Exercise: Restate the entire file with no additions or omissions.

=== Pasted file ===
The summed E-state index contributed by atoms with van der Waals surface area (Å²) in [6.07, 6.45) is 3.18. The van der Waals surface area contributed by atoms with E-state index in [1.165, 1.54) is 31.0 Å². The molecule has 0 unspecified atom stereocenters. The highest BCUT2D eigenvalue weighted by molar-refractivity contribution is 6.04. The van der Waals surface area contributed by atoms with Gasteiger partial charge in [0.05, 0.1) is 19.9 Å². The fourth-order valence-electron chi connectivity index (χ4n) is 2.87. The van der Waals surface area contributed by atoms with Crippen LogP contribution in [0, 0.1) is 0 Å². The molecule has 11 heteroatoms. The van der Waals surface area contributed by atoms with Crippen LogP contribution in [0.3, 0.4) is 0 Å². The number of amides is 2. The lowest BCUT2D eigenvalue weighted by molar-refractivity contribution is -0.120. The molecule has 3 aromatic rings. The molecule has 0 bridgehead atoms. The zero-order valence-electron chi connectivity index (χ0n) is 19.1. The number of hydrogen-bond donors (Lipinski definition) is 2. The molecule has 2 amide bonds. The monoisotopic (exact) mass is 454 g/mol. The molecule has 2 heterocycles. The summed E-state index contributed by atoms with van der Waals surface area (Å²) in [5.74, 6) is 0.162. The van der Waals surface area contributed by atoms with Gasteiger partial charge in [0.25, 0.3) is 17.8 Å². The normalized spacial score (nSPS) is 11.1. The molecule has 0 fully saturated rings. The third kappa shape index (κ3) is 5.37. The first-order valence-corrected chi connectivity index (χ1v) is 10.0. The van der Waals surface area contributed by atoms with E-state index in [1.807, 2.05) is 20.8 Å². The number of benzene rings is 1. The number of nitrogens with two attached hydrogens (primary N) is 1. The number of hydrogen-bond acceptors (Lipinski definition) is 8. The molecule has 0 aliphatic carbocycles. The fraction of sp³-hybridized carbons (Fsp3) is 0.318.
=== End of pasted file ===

The summed E-state index contributed by atoms with van der Waals surface area (Å²) in [6.07, 6.45) is 3.18. The van der Waals surface area contributed by atoms with E-state index in [1.165, 1.54) is 31.0 Å². The molecule has 0 unspecified atom stereocenters. The highest BCUT2D eigenvalue weighted by molar-refractivity contribution is 6.04. The van der Waals surface area contributed by atoms with Gasteiger partial charge in [0.05, 0.1) is 19.9 Å². The fourth-order valence-electron chi connectivity index (χ4n) is 2.87. The van der Waals surface area contributed by atoms with Crippen LogP contribution in [0, 0.1) is 0 Å². The molecule has 11 heteroatoms. The van der Waals surface area contributed by atoms with Crippen LogP contribution in [0.3, 0.4) is 0 Å². The number of amides is 2. The lowest BCUT2D eigenvalue weighted by molar-refractivity contribution is -0.120. The molecule has 3 aromatic rings. The molecule has 0 bridgehead atoms. The zero-order valence-electron chi connectivity index (χ0n) is 19.1. The number of hydrogen-bond donors (Lipinski definition) is 2. The molecule has 2 amide bonds. The monoisotopic (exact) mass is 454 g/mol. The molecule has 2 heterocycles. The summed E-state index contributed by atoms with van der Waals surface area (Å²) in [5.74, 6) is 0.162. The van der Waals surface area contributed by atoms with Gasteiger partial charge in [0.25, 0.3) is 17.8 Å². The normalized spacial score (nSPS) is 11.1. The molecule has 0 fully saturated rings. The third kappa shape index (κ3) is 5.37. The first-order valence-corrected chi connectivity index (χ1v) is 10.0. The van der Waals surface area contributed by atoms with E-state index in [1.807, 2.05) is 20.8 Å². The number of benzene rings is 1. The number of nitrogens with two attached hydrogens (primary N) is 1. The number of hydrogen-bond acceptors (Lipinski definition) is 8. The molecule has 0 aliphatic carbocycles. The fraction of sp³-hybridized carbons (Fsp3) is 0.318.